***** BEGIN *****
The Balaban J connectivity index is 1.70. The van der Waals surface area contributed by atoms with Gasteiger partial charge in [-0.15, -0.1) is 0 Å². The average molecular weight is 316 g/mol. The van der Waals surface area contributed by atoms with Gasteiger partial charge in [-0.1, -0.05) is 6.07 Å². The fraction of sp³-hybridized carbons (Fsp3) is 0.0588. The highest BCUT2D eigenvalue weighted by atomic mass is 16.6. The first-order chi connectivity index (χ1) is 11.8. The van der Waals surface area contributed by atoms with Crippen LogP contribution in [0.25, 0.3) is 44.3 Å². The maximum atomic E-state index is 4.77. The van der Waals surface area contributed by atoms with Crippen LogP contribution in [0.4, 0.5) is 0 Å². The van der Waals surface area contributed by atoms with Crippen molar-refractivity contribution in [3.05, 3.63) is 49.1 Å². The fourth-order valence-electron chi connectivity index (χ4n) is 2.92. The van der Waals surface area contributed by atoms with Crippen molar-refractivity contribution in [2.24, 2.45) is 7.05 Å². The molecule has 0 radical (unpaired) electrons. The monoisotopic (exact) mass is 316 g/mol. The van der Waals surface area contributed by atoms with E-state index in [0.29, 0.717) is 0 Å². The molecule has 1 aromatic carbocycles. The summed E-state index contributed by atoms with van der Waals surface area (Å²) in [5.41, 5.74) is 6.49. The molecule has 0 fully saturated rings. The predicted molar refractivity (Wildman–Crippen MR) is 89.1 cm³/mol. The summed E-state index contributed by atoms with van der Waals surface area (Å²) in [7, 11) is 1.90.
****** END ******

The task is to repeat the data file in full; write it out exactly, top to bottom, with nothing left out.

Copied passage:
The Balaban J connectivity index is 1.70. The van der Waals surface area contributed by atoms with Gasteiger partial charge in [-0.15, -0.1) is 0 Å². The average molecular weight is 316 g/mol. The van der Waals surface area contributed by atoms with Gasteiger partial charge in [-0.1, -0.05) is 6.07 Å². The fraction of sp³-hybridized carbons (Fsp3) is 0.0588. The highest BCUT2D eigenvalue weighted by atomic mass is 16.6. The first-order chi connectivity index (χ1) is 11.8. The van der Waals surface area contributed by atoms with Crippen LogP contribution in [0.25, 0.3) is 44.3 Å². The maximum atomic E-state index is 4.77. The van der Waals surface area contributed by atoms with Crippen LogP contribution in [0.4, 0.5) is 0 Å². The van der Waals surface area contributed by atoms with Crippen molar-refractivity contribution in [3.05, 3.63) is 49.1 Å². The fourth-order valence-electron chi connectivity index (χ4n) is 2.92. The van der Waals surface area contributed by atoms with Crippen molar-refractivity contribution in [2.24, 2.45) is 7.05 Å². The molecule has 0 radical (unpaired) electrons. The monoisotopic (exact) mass is 316 g/mol. The van der Waals surface area contributed by atoms with E-state index in [0.29, 0.717) is 0 Å². The molecule has 1 aromatic carbocycles. The summed E-state index contributed by atoms with van der Waals surface area (Å²) in [5.41, 5.74) is 6.49. The molecule has 0 fully saturated rings. The predicted molar refractivity (Wildman–Crippen MR) is 89.1 cm³/mol. The summed E-state index contributed by atoms with van der Waals surface area (Å²) in [7, 11) is 1.90.